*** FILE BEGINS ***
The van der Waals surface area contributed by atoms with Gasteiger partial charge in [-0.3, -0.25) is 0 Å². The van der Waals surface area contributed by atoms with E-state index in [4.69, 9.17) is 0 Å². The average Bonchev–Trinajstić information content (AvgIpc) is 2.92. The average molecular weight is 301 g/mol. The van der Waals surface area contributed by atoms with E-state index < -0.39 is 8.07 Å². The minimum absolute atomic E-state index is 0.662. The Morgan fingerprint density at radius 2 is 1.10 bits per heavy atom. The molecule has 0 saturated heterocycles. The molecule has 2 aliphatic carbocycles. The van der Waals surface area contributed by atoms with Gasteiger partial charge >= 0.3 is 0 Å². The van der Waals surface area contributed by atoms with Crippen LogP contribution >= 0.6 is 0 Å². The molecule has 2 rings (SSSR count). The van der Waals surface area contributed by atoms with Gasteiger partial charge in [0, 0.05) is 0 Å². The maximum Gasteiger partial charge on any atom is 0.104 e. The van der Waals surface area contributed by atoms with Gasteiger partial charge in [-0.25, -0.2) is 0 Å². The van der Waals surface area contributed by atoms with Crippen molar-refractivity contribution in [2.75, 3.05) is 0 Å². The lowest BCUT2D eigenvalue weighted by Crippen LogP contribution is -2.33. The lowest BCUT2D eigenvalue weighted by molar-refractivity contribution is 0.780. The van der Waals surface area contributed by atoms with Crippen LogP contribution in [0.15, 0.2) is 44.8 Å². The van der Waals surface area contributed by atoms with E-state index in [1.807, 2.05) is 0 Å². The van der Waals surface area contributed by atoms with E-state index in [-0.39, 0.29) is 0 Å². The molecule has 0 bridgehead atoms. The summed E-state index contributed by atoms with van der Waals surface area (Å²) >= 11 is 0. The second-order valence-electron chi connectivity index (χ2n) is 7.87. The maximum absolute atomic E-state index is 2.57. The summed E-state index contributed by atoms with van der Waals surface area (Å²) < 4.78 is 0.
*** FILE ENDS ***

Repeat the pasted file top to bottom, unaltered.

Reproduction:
The van der Waals surface area contributed by atoms with Gasteiger partial charge in [-0.3, -0.25) is 0 Å². The van der Waals surface area contributed by atoms with E-state index in [4.69, 9.17) is 0 Å². The average Bonchev–Trinajstić information content (AvgIpc) is 2.92. The average molecular weight is 301 g/mol. The van der Waals surface area contributed by atoms with E-state index < -0.39 is 8.07 Å². The minimum absolute atomic E-state index is 0.662. The Morgan fingerprint density at radius 2 is 1.10 bits per heavy atom. The molecule has 0 saturated heterocycles. The molecule has 2 aliphatic carbocycles. The van der Waals surface area contributed by atoms with Gasteiger partial charge >= 0.3 is 0 Å². The van der Waals surface area contributed by atoms with Crippen LogP contribution >= 0.6 is 0 Å². The molecule has 2 rings (SSSR count). The van der Waals surface area contributed by atoms with Gasteiger partial charge in [0, 0.05) is 0 Å². The maximum Gasteiger partial charge on any atom is 0.104 e. The van der Waals surface area contributed by atoms with Gasteiger partial charge in [-0.25, -0.2) is 0 Å². The van der Waals surface area contributed by atoms with Crippen molar-refractivity contribution in [2.75, 3.05) is 0 Å². The lowest BCUT2D eigenvalue weighted by Crippen LogP contribution is -2.33. The lowest BCUT2D eigenvalue weighted by molar-refractivity contribution is 0.780. The van der Waals surface area contributed by atoms with Crippen LogP contribution in [0.15, 0.2) is 44.8 Å². The van der Waals surface area contributed by atoms with E-state index in [1.807, 2.05) is 0 Å². The van der Waals surface area contributed by atoms with E-state index in [-0.39, 0.29) is 0 Å². The molecule has 0 bridgehead atoms. The summed E-state index contributed by atoms with van der Waals surface area (Å²) >= 11 is 0. The second-order valence-electron chi connectivity index (χ2n) is 7.87. The maximum absolute atomic E-state index is 2.57. The summed E-state index contributed by atoms with van der Waals surface area (Å²) < 4.78 is 0.